City & Society

“As Good As It Gets”: Undocumented Latino Day Laborers Negotiating Discrimination in San Francisco and Berkeley, California, USA

Authors

  • JAMES QUESADA,

    1. San Francisco State University
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    • James Quesada, Ph.D. (San Francisco State University), Sonya Arreola, Ph.D. (Research Triangle International), Alex Kral, Ph.D. (Research Triangle International), Sahar Khoury, M.F.A. (San Francisco State University), Kurt Organista, Ph.D. (University of California, Berkeley), and Paula Worby, Ph.D. (Multicultural Institute).
  • SONYA ARREOLA,

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    • James Quesada, Ph.D. (San Francisco State University), Sonya Arreola, Ph.D. (Research Triangle International), Alex Kral, Ph.D. (Research Triangle International), Sahar Khoury, M.F.A. (San Francisco State University), Kurt Organista, Ph.D. (University of California, Berkeley), and Paula Worby, Ph.D. (Multicultural Institute).
  • ALEX KRAL,

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    • James Quesada, Ph.D. (San Francisco State University), Sonya Arreola, Ph.D. (Research Triangle International), Alex Kral, Ph.D. (Research Triangle International), Sahar Khoury, M.F.A. (San Francisco State University), Kurt Organista, Ph.D. (University of California, Berkeley), and Paula Worby, Ph.D. (Multicultural Institute).
  • SAHAR KHOURY,

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    • James Quesada, Ph.D. (San Francisco State University), Sonya Arreola, Ph.D. (Research Triangle International), Alex Kral, Ph.D. (Research Triangle International), Sahar Khoury, M.F.A. (San Francisco State University), Kurt Organista, Ph.D. (University of California, Berkeley), and Paula Worby, Ph.D. (Multicultural Institute).
  • KURT C. ORGANISTA,

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    • James Quesada, Ph.D. (San Francisco State University), Sonya Arreola, Ph.D. (Research Triangle International), Alex Kral, Ph.D. (Research Triangle International), Sahar Khoury, M.F.A. (San Francisco State University), Kurt Organista, Ph.D. (University of California, Berkeley), and Paula Worby, Ph.D. (Multicultural Institute).
  • PAULA WORBY

    Search for more papers by this author
    • James Quesada, Ph.D. (San Francisco State University), Sonya Arreola, Ph.D. (Research Triangle International), Alex Kral, Ph.D. (Research Triangle International), Sahar Khoury, M.F.A. (San Francisco State University), Kurt Organista, Ph.D. (University of California, Berkeley), and Paula Worby, Ph.D. (Multicultural Institute).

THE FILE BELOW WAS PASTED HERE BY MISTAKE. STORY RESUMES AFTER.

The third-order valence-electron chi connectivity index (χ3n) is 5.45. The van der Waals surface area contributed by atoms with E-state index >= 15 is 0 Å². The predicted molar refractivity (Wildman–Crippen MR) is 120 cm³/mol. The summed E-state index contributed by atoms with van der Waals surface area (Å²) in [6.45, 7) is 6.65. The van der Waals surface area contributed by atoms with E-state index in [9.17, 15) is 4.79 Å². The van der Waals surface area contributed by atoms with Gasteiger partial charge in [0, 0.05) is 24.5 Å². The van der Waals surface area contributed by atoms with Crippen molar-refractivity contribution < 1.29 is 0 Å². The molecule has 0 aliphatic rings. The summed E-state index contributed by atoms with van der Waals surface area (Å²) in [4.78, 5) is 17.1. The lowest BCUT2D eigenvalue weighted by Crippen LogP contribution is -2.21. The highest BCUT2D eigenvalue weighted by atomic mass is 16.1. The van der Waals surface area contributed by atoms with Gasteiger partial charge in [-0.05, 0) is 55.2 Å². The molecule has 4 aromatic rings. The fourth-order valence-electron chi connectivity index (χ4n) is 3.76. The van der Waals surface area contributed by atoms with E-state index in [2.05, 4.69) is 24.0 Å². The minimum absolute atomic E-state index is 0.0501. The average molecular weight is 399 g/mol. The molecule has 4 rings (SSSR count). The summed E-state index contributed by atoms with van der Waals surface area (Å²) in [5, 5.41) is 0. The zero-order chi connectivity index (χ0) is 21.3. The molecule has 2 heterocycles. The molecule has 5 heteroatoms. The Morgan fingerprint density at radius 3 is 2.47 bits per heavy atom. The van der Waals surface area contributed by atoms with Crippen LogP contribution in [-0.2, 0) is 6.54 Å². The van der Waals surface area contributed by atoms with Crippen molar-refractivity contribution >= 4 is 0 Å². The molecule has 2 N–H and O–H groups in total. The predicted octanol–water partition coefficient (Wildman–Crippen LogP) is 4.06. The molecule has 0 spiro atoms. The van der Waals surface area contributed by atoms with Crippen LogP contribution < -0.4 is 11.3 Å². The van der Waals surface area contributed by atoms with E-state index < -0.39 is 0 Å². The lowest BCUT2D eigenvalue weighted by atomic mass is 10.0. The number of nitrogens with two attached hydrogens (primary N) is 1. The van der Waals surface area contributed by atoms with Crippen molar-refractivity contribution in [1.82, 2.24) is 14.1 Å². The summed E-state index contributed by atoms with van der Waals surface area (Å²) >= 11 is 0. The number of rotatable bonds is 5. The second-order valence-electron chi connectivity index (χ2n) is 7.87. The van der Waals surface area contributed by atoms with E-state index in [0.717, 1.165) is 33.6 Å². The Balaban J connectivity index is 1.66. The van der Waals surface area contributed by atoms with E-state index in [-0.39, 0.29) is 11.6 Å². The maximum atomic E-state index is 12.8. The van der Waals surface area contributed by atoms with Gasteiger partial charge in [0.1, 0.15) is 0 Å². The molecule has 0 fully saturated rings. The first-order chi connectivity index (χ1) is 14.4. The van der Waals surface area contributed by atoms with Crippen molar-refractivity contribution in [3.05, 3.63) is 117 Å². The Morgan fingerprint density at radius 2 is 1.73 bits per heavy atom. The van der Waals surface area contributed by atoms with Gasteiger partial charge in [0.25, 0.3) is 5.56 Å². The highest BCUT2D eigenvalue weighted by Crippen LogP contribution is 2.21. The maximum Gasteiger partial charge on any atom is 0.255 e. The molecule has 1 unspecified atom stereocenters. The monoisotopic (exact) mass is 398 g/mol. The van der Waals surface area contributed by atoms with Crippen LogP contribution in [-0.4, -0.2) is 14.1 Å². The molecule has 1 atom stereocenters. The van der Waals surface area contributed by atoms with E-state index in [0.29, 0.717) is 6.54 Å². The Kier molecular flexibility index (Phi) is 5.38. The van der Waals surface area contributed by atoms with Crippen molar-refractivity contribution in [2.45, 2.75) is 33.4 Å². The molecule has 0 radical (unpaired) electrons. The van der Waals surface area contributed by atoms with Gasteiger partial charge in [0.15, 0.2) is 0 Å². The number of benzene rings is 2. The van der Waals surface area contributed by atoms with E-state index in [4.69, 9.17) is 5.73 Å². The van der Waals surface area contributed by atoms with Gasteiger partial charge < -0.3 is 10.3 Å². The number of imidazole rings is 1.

• The statement “as good as it gets” came from a lively exchange with a fellow academic colleague while contrasting varied state and municipal policies and treatment of undocumented Latinos. How undocumented Latinos are regarded and handled in Tucson, Arizona as compared to the San Francisco Bay Area, it was agreed, that the latter region is more salutary. And while the conditions and circumstances the undocumented contend with in Tucson and the San Francisco Bay remain difficult and demanding, the bay area is “as good as it gets” (Linda Green 2012, personal communication).

Abstract

Undocumented Latino day laborers in the United States are vulnerable to being arrested and expelled at any time. This social fact shapes their everyday lives in terms of actions taken and strategies deployed to mitigate being confronted, profiled, and possibly incarcerated and deported. While perceptions of threat and bouts of discrimination are routine among undocumented Latino day laborers, their specific nature vary according to multiple social factors and structural forces that differ significantly from locale to locale. The experience of discrimination is often tacitly negotiated through perceptions, decisions, and actions toward avoiding or moderating its ill effects. This essay examines urban undocumented Latino day laborers over a variety of sites in the greater San Francisco Bay Area, which, compared to many metropolitan areas in the U.S. is “as good as it gets” in terms of being socially tolerated and relatively safe from persecution. Nonetheless, tacit negotiations are necessary to withstand or overcome challenges presented by idiosyncratic and ever changing global, national/state, and local dynamics of discrimination.

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